Milestones in ALS Research

April 2013

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MDA’s ALS Research Mission

ALS (amyotrophic lateral sclerosis, or Lou Gehrig’s disease) is a multisystem neurodegenerative disorder that primarily affects motor neurons, the nerve cells that control voluntary muscle movement. The loss of motor neurons causes the muscles they control to become weak and then paralyzed. Death, which can occur as early as three to five years after diagnosis, usually is due to respiratory complications caused by paralysis of the muscles used in breathing.

MDA is the world leader in funding ALS research. Its worldwide program supports research efforts ranging from basic (early-stage) science, to preclinical testing and therapy development, to human clinical trials. Since its inception, MDA has dedicated $324 million to ALS research, services, education and advocacy programs.

Current MDA-supported ALS research is focusing on several areas, including:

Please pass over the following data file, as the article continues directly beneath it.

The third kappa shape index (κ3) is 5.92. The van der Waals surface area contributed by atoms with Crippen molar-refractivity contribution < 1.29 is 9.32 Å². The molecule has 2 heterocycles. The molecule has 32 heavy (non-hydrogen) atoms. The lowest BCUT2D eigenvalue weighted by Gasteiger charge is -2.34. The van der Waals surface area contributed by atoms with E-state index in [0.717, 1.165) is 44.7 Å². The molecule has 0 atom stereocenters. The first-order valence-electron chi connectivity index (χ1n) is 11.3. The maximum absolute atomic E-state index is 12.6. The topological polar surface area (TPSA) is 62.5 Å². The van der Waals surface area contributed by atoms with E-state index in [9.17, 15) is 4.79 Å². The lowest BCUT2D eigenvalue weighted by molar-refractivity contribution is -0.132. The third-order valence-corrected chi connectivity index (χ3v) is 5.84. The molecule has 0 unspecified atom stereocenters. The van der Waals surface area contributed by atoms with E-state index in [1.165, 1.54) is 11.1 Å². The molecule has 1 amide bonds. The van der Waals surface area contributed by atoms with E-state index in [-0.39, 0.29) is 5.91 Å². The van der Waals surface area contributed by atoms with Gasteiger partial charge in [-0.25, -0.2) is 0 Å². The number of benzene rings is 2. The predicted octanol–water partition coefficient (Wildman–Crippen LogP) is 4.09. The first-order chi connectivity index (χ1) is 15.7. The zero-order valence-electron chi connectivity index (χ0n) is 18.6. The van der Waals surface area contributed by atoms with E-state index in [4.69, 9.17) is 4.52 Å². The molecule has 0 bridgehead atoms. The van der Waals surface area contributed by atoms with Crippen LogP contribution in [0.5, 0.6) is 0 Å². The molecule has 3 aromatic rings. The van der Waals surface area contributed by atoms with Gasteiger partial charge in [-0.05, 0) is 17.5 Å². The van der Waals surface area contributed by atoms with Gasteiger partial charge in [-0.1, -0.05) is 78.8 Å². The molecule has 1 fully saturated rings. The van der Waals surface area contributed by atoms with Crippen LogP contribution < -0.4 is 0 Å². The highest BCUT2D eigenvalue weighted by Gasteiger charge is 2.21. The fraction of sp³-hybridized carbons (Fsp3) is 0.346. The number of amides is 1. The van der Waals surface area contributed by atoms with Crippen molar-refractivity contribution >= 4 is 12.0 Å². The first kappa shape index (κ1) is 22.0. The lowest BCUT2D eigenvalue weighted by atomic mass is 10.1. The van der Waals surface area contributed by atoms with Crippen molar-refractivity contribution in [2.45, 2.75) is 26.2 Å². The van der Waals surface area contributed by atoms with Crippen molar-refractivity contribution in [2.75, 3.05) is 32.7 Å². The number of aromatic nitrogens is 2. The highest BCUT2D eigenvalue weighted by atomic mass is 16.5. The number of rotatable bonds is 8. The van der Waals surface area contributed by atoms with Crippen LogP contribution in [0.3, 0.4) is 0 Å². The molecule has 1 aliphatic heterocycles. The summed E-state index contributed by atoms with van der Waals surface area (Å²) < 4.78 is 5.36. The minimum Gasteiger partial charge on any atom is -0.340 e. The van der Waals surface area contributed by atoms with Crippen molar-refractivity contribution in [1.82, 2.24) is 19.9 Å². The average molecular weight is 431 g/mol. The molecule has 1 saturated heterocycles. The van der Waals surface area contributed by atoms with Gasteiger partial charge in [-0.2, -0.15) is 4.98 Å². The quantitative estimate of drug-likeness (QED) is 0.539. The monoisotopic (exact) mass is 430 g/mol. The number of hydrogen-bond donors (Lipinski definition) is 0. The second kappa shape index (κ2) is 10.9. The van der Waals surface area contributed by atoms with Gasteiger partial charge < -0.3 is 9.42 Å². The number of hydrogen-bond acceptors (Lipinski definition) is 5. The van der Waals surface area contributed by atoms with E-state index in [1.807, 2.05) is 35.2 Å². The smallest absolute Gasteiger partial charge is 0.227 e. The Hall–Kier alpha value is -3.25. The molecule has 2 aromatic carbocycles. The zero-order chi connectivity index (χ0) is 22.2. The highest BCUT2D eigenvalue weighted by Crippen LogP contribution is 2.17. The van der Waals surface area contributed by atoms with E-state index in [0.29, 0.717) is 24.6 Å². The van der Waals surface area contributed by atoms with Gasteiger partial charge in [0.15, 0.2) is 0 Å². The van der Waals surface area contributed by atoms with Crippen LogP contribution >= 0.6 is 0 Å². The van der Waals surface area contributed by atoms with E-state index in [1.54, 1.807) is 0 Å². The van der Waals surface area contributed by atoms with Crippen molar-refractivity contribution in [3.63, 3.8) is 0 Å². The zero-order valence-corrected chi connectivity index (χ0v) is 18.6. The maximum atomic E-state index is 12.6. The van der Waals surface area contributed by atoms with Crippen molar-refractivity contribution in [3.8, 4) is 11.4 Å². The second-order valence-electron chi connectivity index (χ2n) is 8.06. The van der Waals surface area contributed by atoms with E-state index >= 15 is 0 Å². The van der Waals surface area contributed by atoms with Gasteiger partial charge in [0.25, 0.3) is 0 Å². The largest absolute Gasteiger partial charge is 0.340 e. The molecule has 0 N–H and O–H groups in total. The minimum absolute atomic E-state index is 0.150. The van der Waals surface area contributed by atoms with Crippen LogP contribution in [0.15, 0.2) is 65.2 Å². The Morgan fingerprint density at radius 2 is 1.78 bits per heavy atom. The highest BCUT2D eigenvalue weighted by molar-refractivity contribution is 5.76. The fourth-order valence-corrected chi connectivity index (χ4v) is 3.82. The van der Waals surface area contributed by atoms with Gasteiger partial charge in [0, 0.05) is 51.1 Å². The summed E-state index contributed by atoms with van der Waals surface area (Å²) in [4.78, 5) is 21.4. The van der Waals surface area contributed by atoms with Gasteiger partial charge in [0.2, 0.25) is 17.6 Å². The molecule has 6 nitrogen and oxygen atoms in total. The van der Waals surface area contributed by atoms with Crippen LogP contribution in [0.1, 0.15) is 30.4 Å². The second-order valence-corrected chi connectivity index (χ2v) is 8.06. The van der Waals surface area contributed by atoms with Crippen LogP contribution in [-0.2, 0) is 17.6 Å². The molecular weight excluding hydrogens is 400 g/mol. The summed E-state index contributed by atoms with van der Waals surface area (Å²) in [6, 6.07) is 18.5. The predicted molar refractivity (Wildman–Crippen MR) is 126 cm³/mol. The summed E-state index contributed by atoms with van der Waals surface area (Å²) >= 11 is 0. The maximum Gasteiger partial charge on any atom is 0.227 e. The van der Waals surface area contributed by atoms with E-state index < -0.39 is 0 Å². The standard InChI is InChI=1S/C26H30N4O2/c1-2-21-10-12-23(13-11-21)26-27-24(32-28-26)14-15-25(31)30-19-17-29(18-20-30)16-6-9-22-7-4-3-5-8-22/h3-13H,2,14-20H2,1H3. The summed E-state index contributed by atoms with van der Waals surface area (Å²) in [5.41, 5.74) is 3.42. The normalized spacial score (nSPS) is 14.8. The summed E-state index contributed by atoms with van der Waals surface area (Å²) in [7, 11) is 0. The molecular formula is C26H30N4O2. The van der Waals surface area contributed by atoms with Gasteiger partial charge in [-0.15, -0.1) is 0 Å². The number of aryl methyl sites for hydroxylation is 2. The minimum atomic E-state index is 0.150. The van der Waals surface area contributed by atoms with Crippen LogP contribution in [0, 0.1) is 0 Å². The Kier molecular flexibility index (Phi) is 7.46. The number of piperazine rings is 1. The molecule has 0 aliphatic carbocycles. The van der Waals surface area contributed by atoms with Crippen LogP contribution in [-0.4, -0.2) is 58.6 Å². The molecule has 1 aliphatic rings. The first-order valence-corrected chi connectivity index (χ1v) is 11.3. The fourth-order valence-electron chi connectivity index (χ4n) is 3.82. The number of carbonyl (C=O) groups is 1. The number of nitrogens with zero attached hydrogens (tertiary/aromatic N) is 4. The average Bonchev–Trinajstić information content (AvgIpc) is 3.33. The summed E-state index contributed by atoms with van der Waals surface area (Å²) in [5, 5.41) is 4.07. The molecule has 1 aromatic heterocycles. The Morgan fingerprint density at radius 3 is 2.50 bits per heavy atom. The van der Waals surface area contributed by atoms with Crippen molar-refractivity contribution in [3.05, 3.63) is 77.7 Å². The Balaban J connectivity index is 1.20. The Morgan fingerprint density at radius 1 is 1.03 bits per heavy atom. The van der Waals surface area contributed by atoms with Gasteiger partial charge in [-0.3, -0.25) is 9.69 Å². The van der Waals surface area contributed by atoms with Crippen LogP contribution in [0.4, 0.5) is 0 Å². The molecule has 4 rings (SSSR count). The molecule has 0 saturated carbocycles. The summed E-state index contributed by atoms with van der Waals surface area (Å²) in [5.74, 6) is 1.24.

• ALS-associated genes SOD1, TDP43, FUS, UBQLN2 and C9ORF72;
  • potentially toxic protein clumps called aggregates;
  • oxidative stress
  • facts that cause support cells to attack motor neurons instead of nourishing and protecting them;
  • disruption of the cellular waste-disposal system
  • the role of the immune system in ALS;
  • ways to nourish and protect motor neurons;
  • mitochondrial energy production;
  • "antisense" therapy designed to block toxic protein production;
  • stem cell therapy; and
  • drug discovery and development.

Other critical MDA-funded ALS research contributions include:

  • maintenance of an MDA ALS Clinical Research Network to streamline and support tests of experimental treatments, with locations at five centers: Methodist Neurological Institute (Houston), Massachusetts General Hospital (Boston), Columbia University (New York City), Emory University (Atlanta), and California Pacific Medical Center (San Francisco);
  • sponsorship and hosting of national and international scientific meetings on ALS research;
  • support of the MDA Neuromuscular Disease Registry, which aims to expedite clinical trtials, and improve survival and quality of life in ALS and other diseases; and
  • advocacy efforts focused on speeding up the regulatory pathway to approval for experimental ALS therapies.

As you will see in this report, ALS has so far resisted the best efforts of decades of dedicated researchers. But the disease is slowly giving up its secrets. MDA continues to be inspired by the words of the late Michael E. DeBakey, world-renowned heart surgeon and an MDA national vice president, who said, “There are no incurable diseases. There are only diseases for which no treatment has yet been developed.”

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